Dungeness Spit is the longest natural sand spit in the United States. Extending 5 miles into the Strait of Juan De Fuca, Dungeness Spit has grown about 15 feet per year for the past 120 years.
Complex winds, waves, and eroding bluffs build Dungeness Spit. Wind and waves bring sandy sediments from the west. Strong northeast winds during summer and winter storms also shape the spit. These winds reverse shore drift and have formed a hook called Graveyard Spit.
Shelter inside the Spit
Tideflats nourish clams, crabs, oysters and other shellfish. Shorebirds such as turnstones, phalaropes, and sandpipers search for food along the water's edge. Eelgrass beds provide food and shelter for young salmon and steelhead. Migrating Black Brant also feed on the eelgrass.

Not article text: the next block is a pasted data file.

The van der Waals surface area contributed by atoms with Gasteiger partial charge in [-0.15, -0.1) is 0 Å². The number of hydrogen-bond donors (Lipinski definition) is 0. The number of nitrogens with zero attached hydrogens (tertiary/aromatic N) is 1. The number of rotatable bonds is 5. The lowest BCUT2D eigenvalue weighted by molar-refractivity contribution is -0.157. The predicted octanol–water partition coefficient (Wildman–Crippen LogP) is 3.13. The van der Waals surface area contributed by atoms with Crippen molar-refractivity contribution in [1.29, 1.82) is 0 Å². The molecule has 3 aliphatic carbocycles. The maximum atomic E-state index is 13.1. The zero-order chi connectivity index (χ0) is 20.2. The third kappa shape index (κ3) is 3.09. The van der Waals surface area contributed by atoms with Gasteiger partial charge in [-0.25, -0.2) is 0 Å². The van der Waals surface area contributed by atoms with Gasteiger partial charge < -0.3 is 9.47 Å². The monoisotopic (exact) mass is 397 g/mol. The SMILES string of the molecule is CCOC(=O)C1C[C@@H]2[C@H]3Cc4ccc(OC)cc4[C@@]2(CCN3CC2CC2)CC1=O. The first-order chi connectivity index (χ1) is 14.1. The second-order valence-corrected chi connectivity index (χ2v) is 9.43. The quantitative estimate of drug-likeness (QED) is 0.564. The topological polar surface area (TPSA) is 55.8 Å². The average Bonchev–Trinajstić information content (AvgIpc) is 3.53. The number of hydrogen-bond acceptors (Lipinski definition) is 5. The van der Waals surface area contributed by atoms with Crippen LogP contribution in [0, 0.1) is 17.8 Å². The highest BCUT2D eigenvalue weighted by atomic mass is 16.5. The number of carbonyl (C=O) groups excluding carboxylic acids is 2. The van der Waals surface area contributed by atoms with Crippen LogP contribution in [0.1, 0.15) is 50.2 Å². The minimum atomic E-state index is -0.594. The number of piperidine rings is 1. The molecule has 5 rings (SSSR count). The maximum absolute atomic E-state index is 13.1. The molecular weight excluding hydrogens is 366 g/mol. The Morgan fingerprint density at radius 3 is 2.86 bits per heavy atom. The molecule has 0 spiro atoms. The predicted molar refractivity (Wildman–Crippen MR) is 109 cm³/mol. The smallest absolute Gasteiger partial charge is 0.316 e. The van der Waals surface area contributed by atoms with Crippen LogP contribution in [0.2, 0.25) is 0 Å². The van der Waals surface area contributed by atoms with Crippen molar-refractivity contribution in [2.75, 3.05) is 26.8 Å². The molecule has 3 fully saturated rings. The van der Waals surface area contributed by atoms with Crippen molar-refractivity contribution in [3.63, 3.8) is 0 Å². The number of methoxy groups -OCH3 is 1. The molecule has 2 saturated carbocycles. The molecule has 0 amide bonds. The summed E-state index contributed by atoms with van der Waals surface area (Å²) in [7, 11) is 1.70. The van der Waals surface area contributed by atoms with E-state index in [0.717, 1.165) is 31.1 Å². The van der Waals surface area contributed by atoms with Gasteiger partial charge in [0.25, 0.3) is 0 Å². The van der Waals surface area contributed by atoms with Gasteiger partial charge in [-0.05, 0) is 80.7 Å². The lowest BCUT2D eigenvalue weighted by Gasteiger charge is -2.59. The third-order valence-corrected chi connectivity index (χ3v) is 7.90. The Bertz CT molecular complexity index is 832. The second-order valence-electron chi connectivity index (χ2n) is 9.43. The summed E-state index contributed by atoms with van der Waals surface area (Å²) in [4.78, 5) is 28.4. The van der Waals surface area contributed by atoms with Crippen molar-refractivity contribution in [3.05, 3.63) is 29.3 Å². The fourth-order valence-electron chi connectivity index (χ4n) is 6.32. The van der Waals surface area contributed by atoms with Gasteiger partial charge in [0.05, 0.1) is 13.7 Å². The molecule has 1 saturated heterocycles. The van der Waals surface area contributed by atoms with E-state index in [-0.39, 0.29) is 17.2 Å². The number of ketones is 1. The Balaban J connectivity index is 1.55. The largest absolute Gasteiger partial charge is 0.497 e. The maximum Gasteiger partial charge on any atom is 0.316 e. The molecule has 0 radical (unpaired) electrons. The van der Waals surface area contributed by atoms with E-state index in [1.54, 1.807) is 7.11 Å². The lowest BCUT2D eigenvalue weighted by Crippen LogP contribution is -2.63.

Dungeness National Wildlife Refuge
In 1915, a 756 acre refuge was established as a resting and wintering place for Black Brant and other birds. Over 250 species of birds have been noted here over the years. About 91 species nest in the refuge area, including: Common Merganser, Cooper's Hawk, Northern Pygmy-Owl, Vaux's Swift, Rufous hummingbird, and Willow Flycatcher.
Impacts on the Spit
Dungeness National Wildlife Refuge. Refuge information, map, birds, and wildlife.
Dungeness Spit: the Longest Natural Spit in America, Travel In Washington. Travel guide and description of Dungeness spit.
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